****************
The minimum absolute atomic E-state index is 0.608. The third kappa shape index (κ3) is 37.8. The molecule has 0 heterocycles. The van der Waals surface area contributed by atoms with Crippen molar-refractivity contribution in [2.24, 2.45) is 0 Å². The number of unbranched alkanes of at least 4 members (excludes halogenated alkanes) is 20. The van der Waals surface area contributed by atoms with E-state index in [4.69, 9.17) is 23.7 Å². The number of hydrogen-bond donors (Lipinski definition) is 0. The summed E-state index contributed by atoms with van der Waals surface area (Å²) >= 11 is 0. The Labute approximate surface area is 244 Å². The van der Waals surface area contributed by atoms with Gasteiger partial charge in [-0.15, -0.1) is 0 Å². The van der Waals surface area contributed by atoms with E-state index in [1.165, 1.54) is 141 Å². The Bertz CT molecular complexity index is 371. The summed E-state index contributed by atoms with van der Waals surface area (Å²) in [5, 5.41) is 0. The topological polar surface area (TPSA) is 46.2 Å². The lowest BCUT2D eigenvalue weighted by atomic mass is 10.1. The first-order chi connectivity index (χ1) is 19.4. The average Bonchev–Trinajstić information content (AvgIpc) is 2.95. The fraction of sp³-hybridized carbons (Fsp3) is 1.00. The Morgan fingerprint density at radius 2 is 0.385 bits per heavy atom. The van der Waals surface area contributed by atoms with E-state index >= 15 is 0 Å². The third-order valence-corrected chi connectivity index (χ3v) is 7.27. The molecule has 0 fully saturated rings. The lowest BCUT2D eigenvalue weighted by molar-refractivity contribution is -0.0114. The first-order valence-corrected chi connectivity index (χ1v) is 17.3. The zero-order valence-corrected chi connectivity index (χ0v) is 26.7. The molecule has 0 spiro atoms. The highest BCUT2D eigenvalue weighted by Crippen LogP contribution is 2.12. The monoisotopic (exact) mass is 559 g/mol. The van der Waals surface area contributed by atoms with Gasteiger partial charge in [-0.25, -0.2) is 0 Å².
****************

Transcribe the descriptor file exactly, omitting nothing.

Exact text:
The minimum absolute atomic E-state index is 0.608. The third kappa shape index (κ3) is 37.8. The molecule has 0 heterocycles. The van der Waals surface area contributed by atoms with Crippen molar-refractivity contribution in [2.24, 2.45) is 0 Å². The number of unbranched alkanes of at least 4 members (excludes halogenated alkanes) is 20. The van der Waals surface area contributed by atoms with E-state index in [4.69, 9.17) is 23.7 Å². The number of hydrogen-bond donors (Lipinski definition) is 0. The summed E-state index contributed by atoms with van der Waals surface area (Å²) >= 11 is 0. The Labute approximate surface area is 244 Å². The van der Waals surface area contributed by atoms with Gasteiger partial charge in [-0.15, -0.1) is 0 Å². The van der Waals surface area contributed by atoms with E-state index in [1.165, 1.54) is 141 Å². The Bertz CT molecular complexity index is 371. The summed E-state index contributed by atoms with van der Waals surface area (Å²) in [5, 5.41) is 0. The topological polar surface area (TPSA) is 46.2 Å². The lowest BCUT2D eigenvalue weighted by atomic mass is 10.1. The first-order chi connectivity index (χ1) is 19.4. The average Bonchev–Trinajstić information content (AvgIpc) is 2.95. The fraction of sp³-hybridized carbons (Fsp3) is 1.00. The Morgan fingerprint density at radius 2 is 0.385 bits per heavy atom. The van der Waals surface area contributed by atoms with E-state index >= 15 is 0 Å². The third-order valence-corrected chi connectivity index (χ3v) is 7.27. The molecule has 0 fully saturated rings. The lowest BCUT2D eigenvalue weighted by molar-refractivity contribution is -0.0114. The first-order valence-corrected chi connectivity index (χ1v) is 17.3. The zero-order valence-corrected chi connectivity index (χ0v) is 26.7. The molecule has 0 spiro atoms. The highest BCUT2D eigenvalue weighted by Crippen LogP contribution is 2.12. The monoisotopic (exact) mass is 559 g/mol. The van der Waals surface area contributed by atoms with Gasteiger partial charge in [-0.25, -0.2) is 0 Å².